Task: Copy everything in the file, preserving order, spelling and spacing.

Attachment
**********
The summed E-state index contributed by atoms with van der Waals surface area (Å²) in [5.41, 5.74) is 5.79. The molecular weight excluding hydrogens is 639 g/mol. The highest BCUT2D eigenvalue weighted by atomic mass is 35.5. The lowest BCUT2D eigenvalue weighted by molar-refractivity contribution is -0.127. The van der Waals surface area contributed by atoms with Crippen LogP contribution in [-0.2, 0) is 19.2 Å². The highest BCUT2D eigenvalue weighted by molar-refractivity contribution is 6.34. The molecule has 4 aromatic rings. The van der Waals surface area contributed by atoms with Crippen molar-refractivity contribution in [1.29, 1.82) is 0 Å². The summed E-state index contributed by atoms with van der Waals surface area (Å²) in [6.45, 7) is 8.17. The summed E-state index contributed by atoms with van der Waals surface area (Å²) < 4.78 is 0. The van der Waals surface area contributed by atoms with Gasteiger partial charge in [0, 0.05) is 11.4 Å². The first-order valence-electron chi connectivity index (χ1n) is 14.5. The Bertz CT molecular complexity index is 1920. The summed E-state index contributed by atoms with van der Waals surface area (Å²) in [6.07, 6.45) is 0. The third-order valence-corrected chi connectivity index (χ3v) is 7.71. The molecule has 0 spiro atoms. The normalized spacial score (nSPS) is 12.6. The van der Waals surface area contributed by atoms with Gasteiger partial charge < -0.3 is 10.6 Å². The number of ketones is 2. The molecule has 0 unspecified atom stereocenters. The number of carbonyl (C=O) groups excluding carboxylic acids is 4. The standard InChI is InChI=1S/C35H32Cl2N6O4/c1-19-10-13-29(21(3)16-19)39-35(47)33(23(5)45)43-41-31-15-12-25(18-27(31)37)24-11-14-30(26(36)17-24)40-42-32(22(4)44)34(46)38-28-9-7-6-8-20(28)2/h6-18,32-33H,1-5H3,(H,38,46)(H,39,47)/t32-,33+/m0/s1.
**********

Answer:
The summed E-state index contributed by atoms with van der Waals surface area (Å²) in [5.41, 5.74) is 5.79. The molecular weight excluding hydrogens is 639 g/mol. The highest BCUT2D eigenvalue weighted by atomic mass is 35.5. The lowest BCUT2D eigenvalue weighted by molar-refractivity contribution is -0.127. The van der Waals surface area contributed by atoms with Crippen LogP contribution in [-0.2, 0) is 19.2 Å². The highest BCUT2D eigenvalue weighted by molar-refractivity contribution is 6.34. The molecule has 4 aromatic rings. The van der Waals surface area contributed by atoms with Crippen molar-refractivity contribution in [1.29, 1.82) is 0 Å². The summed E-state index contributed by atoms with van der Waals surface area (Å²) in [6.45, 7) is 8.17. The summed E-state index contributed by atoms with van der Waals surface area (Å²) < 4.78 is 0. The van der Waals surface area contributed by atoms with Gasteiger partial charge in [0, 0.05) is 11.4 Å². The first-order valence-electron chi connectivity index (χ1n) is 14.5. The Bertz CT molecular complexity index is 1920. The summed E-state index contributed by atoms with van der Waals surface area (Å²) in [6.07, 6.45) is 0. The third-order valence-corrected chi connectivity index (χ3v) is 7.71. The molecule has 0 spiro atoms. The normalized spacial score (nSPS) is 12.6. The van der Waals surface area contributed by atoms with Gasteiger partial charge < -0.3 is 10.6 Å². The number of ketones is 2. The molecule has 0 unspecified atom stereocenters. The number of carbonyl (C=O) groups excluding carboxylic acids is 4. The standard InChI is InChI=1S/C35H32Cl2N6O4/c1-19-10-13-29(21(3)16-19)39-35(47)33(23(5)45)43-41-31-15-12-25(18-27(31)37)24-11-14-30(26(36)17-24)40-42-32(22(4)44)34(46)38-28-9-7-6-8-20(28)2/h6-18,32-33H,1-5H3,(H,38,46)(H,39,47)/t32-,33+/m0/s1.